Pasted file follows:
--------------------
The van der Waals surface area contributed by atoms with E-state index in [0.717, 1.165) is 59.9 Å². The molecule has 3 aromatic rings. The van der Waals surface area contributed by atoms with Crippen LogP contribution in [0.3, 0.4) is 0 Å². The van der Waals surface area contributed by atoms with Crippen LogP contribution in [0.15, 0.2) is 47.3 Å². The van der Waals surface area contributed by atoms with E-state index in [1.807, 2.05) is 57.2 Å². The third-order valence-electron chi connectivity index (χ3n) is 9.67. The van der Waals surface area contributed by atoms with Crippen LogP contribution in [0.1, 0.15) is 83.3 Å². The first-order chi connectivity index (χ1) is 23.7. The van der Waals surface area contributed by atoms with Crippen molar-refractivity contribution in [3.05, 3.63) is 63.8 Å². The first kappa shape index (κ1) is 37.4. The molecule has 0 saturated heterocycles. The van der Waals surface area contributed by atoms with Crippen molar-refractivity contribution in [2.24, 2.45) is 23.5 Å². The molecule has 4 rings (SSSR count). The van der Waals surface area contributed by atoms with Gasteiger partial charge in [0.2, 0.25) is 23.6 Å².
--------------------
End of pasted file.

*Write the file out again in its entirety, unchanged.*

The van der Waals surface area contributed by atoms with E-state index in [0.717, 1.165) is 59.9 Å². The molecule has 3 aromatic rings. The van der Waals surface area contributed by atoms with Crippen LogP contribution in [0.3, 0.4) is 0 Å². The van der Waals surface area contributed by atoms with Crippen LogP contribution in [0.15, 0.2) is 47.3 Å². The van der Waals surface area contributed by atoms with E-state index in [1.807, 2.05) is 57.2 Å². The third-order valence-electron chi connectivity index (χ3n) is 9.67. The van der Waals surface area contributed by atoms with Crippen LogP contribution in [0.1, 0.15) is 83.3 Å². The first-order chi connectivity index (χ1) is 23.7. The van der Waals surface area contributed by atoms with Crippen molar-refractivity contribution in [3.05, 3.63) is 63.8 Å². The first kappa shape index (κ1) is 37.4. The molecule has 0 saturated heterocycles. The van der Waals surface area contributed by atoms with Crippen molar-refractivity contribution in [2.24, 2.45) is 23.5 Å². The molecule has 4 rings (SSSR count). The van der Waals surface area contributed by atoms with Gasteiger partial charge in [0.2, 0.25) is 23.6 Å².